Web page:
Séamus Tansey

King of the Concert Flute Remastered

Sound Records SUN CD49; 36 min; 2004

Originally released on Finbarr Dwyer’s Silver Hill label in the 1970s this is the first of Séamus’s vinyl recordings to be reissued and in remastered format too, courtesy of Enniskillen’s Mid-Atlantic Studio and Sligo’s Sound Records. That being said, and before we move on to the music itself, the release is a typically penny-pinching Sound Records product. The liner insert consists of a mere four pages, two of which are devoted to a young and side-burned Séamus playing his flute while leaning against a dry-stone wall. The brief notes only refer to the presence of his accompanist, Charlie Lennon on piano, name-check the manufacturer of said flute and praise its practitioner without mentioning anything about the provenance (or even date of the recordings). The tray liner repeats the original vinyl LP sleeve’s errors (‘Andy McCann’s’ and ‘Major Harrison’s Feodora’ for heck’s sake and one of the tracks is listed as being 2.74 minutes in length) and, let’s face it €20 is a ridiculous sum to pay for a 36-minute album, except that...


... except that this is one of the best flute albums ever recorded and fully endorses my own (and many others’ view) that Tansey, when he’s not off with the seagulls spouting atavistic nonsense or using his flute as a conversational exclamation mark or writing offensive letters to accordionists from Killorglin, is one of the best damned flute players of the last fifty years.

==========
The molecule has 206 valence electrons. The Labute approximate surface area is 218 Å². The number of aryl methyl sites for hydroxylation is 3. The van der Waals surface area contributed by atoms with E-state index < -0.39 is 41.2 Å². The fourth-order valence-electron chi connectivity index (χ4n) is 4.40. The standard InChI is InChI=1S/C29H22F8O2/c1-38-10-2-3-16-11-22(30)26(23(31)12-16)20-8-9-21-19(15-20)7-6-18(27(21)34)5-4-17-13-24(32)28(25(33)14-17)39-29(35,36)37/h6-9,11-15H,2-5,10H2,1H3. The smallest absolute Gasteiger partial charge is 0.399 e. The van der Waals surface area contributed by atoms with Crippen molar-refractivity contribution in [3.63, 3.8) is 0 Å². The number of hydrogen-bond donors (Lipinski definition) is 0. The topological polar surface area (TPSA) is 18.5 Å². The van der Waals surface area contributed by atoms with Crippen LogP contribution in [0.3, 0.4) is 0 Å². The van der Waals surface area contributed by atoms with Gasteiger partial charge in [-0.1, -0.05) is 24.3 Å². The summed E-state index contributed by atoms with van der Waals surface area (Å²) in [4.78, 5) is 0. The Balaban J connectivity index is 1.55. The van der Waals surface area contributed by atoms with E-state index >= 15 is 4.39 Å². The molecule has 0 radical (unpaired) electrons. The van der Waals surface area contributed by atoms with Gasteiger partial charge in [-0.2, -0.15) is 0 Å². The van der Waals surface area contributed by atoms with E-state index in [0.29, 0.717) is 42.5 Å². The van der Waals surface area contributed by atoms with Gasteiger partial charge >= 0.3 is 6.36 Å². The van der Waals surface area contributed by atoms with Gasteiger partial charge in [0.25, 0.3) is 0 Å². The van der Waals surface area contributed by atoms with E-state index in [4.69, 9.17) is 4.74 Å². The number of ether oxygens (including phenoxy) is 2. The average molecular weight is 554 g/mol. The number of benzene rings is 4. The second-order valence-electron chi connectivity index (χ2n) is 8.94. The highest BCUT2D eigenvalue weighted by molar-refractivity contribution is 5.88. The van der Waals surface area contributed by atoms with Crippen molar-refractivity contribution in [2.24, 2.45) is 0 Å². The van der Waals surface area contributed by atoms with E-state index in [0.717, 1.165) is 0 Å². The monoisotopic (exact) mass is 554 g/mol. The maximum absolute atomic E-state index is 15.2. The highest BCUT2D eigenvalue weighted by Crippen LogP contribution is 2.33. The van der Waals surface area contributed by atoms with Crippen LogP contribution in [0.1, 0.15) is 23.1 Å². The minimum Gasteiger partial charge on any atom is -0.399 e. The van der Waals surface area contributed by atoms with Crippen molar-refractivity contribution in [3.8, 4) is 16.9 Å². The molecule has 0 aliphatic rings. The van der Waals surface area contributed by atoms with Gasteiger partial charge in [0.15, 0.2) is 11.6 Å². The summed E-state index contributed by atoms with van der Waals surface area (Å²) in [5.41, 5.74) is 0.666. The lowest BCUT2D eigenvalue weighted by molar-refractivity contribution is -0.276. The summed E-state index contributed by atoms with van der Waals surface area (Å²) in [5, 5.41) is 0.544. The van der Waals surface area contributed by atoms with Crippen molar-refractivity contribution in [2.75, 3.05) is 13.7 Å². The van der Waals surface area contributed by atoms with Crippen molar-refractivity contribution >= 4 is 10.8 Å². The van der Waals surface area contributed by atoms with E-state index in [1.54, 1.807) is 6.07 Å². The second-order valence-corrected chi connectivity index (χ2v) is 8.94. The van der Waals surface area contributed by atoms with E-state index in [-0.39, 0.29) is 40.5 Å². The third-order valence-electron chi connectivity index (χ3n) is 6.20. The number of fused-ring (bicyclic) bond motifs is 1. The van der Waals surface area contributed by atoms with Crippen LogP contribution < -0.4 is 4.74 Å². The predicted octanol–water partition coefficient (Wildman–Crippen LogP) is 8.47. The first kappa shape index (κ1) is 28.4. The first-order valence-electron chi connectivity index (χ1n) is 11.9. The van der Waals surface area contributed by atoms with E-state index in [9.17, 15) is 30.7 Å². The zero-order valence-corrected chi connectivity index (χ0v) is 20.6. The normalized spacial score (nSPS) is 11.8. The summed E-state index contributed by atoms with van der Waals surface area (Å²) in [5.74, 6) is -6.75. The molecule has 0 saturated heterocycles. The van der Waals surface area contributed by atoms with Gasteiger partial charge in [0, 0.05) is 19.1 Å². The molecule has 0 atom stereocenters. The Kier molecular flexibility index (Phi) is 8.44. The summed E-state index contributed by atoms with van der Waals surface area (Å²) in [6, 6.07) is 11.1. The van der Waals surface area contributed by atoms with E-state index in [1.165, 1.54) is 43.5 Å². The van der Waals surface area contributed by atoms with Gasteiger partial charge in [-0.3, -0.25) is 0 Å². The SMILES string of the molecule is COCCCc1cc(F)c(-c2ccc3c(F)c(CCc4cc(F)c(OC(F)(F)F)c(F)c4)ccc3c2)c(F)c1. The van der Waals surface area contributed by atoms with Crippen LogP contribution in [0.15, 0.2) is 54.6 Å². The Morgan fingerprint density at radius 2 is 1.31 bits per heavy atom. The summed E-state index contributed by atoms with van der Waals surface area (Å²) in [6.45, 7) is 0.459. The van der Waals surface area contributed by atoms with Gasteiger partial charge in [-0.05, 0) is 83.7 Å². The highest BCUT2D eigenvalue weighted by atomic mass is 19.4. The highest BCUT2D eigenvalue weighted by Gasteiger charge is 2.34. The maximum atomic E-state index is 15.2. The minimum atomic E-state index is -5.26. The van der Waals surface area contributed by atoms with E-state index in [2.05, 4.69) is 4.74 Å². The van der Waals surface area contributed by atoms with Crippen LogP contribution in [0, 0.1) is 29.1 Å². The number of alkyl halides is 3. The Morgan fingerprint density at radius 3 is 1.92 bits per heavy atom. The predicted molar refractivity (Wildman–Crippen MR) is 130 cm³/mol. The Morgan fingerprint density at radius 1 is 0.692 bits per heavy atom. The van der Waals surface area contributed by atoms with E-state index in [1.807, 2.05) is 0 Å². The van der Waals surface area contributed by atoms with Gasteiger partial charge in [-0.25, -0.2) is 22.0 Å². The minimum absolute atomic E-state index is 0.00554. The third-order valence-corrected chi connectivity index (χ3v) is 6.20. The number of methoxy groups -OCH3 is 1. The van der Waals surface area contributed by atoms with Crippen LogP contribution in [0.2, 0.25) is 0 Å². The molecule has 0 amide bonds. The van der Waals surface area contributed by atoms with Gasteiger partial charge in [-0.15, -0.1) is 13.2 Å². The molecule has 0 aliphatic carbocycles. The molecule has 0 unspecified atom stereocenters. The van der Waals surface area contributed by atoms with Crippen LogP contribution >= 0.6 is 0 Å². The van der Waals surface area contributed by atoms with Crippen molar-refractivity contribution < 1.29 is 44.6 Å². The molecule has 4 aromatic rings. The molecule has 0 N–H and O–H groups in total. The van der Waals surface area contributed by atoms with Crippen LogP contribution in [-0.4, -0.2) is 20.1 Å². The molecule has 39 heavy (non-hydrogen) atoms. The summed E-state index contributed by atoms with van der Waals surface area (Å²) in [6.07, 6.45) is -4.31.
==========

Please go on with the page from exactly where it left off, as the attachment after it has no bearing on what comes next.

Typically, King of the Concert Flute’s twelve tracks almost entirely consist of reels and jigs. Indeed a cursory glance at his other releases proves that the hornpipe is not exactly a major element in his repertoire.


The two exceptions are The Lament for the Battle of Aughrim and The Dear Irish Boy which once again prove that Séamus remains one of the masters of air playing, his lyrical eloquence sustained by beautiful control and tempered by flourishes of ornamentation which never detract from the melody.


Charlie Lennon’s accompaniment on both airs is thoroughly sparse and utterly fitting and throughout the album he fulfils the backing role in exemplary fashion. On jigs such as Michael Coleman’s and Up Sligo his bouncy chords reinforce the rolling rhythmic quality of Séamus’s flute while the pair provide the ultimate rendition of Martin Wynne’s No. 1 and No. 2 reels, a spirited, but ever measured tour de force.


That being said, there is the occasional dissonance (as on The Gold Ring), but King of the Concert Flute demands to be heard for its merits and not ignored by young musicians who have come to dismiss Tansey because of his personal reputation.


Geoff Wallis


19th March, 2005


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